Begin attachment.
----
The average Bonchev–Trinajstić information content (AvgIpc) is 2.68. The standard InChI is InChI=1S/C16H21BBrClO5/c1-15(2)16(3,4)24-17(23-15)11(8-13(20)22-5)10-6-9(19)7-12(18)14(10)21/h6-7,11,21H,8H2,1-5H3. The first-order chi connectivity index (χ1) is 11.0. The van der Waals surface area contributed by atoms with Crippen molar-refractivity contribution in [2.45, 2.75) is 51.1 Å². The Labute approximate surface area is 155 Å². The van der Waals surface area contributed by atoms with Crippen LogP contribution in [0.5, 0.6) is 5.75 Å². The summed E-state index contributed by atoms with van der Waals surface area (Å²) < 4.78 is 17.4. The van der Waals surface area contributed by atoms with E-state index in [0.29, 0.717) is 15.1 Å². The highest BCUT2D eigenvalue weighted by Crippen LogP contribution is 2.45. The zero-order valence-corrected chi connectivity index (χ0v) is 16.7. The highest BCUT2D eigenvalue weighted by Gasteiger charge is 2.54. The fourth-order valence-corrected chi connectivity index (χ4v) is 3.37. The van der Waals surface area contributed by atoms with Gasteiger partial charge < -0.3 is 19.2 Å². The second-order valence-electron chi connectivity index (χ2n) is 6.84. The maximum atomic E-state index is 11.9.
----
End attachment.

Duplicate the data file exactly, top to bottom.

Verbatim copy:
The average Bonchev–Trinajstić information content (AvgIpc) is 2.68. The standard InChI is InChI=1S/C16H21BBrClO5/c1-15(2)16(3,4)24-17(23-15)11(8-13(20)22-5)10-6-9(19)7-12(18)14(10)21/h6-7,11,21H,8H2,1-5H3. The first-order chi connectivity index (χ1) is 11.0. The van der Waals surface area contributed by atoms with Crippen molar-refractivity contribution in [2.45, 2.75) is 51.1 Å². The Labute approximate surface area is 155 Å². The van der Waals surface area contributed by atoms with Crippen LogP contribution in [0.5, 0.6) is 5.75 Å². The summed E-state index contributed by atoms with van der Waals surface area (Å²) < 4.78 is 17.4. The van der Waals surface area contributed by atoms with E-state index in [0.29, 0.717) is 15.1 Å². The highest BCUT2D eigenvalue weighted by Crippen LogP contribution is 2.45. The zero-order valence-corrected chi connectivity index (χ0v) is 16.7. The highest BCUT2D eigenvalue weighted by Gasteiger charge is 2.54. The fourth-order valence-corrected chi connectivity index (χ4v) is 3.37. The van der Waals surface area contributed by atoms with Gasteiger partial charge < -0.3 is 19.2 Å². The second-order valence-electron chi connectivity index (χ2n) is 6.84. The maximum atomic E-state index is 11.9.